The Lexus LS has nothing on its Toyota cousin. “When they were new, it was by invite only. They only built about 200 per year.” That’s how owner Chris Marion, from Original Rare, tells Jay Leno about the exclusivity factor attached to the Toyota Century.
This is essentially Toyota’s take on a small wheelbase limousine. The Toyota Century was built to celebrate the 100th birthday of the company’s founder Sakichi Toyoda. In 1967, the first Century sedans rolled off the assembly line and arrived with tremendous luxury, V-8 power, and sleek styling. That style continued unchanged for 30 years. A second generation was introduced in 1997 and the engine under the hood gained four cylinders. The V-12 Century lasted through 2016, and now Toyota is on its third generation version of the car.
Chris Marion has hands on a first-generation example from 1993. That means Leno can open the hood and stare at the 5V-EU 4.0-liter V-8, which is basically Japan’s own Hemi. More fascinating than the engine, however, is the level of luxury afforded passengers in the cabin. There are window coverings, power seating options galore, and even a front-passenger seat pass through for the rear-seat passenger to put up their legs and relax. Even the rear quarter glass is power operated.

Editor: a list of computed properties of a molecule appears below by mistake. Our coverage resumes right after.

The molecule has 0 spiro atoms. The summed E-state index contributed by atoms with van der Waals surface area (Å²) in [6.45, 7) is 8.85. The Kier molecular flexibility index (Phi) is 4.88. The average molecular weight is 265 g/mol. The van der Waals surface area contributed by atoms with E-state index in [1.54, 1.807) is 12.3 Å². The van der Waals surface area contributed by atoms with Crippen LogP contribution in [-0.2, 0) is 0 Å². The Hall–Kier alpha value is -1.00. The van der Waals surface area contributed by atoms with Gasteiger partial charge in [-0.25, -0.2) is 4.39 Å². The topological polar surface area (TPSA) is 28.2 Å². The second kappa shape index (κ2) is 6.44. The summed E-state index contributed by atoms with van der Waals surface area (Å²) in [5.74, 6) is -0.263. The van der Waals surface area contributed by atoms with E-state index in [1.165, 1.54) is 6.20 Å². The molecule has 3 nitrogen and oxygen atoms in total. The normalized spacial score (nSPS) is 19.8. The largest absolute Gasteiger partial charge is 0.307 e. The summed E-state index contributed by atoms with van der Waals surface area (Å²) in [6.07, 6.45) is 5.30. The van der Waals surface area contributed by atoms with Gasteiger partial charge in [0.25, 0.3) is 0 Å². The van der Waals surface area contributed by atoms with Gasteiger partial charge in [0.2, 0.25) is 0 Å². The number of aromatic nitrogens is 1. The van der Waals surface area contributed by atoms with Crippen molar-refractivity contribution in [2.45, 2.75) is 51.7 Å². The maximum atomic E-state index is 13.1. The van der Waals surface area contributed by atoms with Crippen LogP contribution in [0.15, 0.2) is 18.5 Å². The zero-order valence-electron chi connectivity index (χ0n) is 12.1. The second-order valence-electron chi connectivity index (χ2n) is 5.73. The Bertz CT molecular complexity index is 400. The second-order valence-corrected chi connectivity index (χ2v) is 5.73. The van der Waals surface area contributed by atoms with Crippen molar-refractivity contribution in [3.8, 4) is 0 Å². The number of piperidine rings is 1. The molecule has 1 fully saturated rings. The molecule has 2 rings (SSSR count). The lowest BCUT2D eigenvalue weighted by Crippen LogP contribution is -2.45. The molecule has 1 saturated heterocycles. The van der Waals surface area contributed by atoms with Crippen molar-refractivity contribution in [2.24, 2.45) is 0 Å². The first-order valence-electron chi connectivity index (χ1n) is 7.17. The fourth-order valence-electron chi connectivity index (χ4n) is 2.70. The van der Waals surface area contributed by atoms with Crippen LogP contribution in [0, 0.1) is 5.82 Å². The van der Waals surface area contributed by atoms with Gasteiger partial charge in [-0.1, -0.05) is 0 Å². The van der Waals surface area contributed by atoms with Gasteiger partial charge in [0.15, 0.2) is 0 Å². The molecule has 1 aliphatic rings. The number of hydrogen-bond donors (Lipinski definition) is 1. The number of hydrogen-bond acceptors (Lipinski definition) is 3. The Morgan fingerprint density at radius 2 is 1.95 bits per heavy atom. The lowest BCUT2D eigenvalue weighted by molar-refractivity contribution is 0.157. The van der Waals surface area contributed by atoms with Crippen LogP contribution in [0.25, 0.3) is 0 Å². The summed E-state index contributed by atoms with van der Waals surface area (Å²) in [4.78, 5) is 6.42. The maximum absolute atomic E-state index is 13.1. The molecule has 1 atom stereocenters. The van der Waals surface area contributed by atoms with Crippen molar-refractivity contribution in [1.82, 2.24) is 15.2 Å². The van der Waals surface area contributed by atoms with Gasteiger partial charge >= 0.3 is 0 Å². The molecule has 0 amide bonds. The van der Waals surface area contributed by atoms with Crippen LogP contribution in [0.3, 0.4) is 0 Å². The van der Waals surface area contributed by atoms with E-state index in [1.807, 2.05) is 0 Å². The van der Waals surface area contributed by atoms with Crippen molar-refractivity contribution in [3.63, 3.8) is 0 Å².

While it’s a wonderful riding car for passengers, it’s equally enjoyable for the driver. It’s a bit “floaty” according to Leno, but in 1993 that was how engineers dialed in a luxury car. The goal was a soft, cloud-like dynamic often associated with Cadillac of that era, and even earlier.
The Toyota Century is a rare machine in Japan, never mind here in the States. As we approach the 25-year import rule, more examples will trickle in and soon the even more fascinating V-12 version will start popping up. If you’re looking for an intriguing and collectible Japanese sedan, the Toyota Century is the one to get.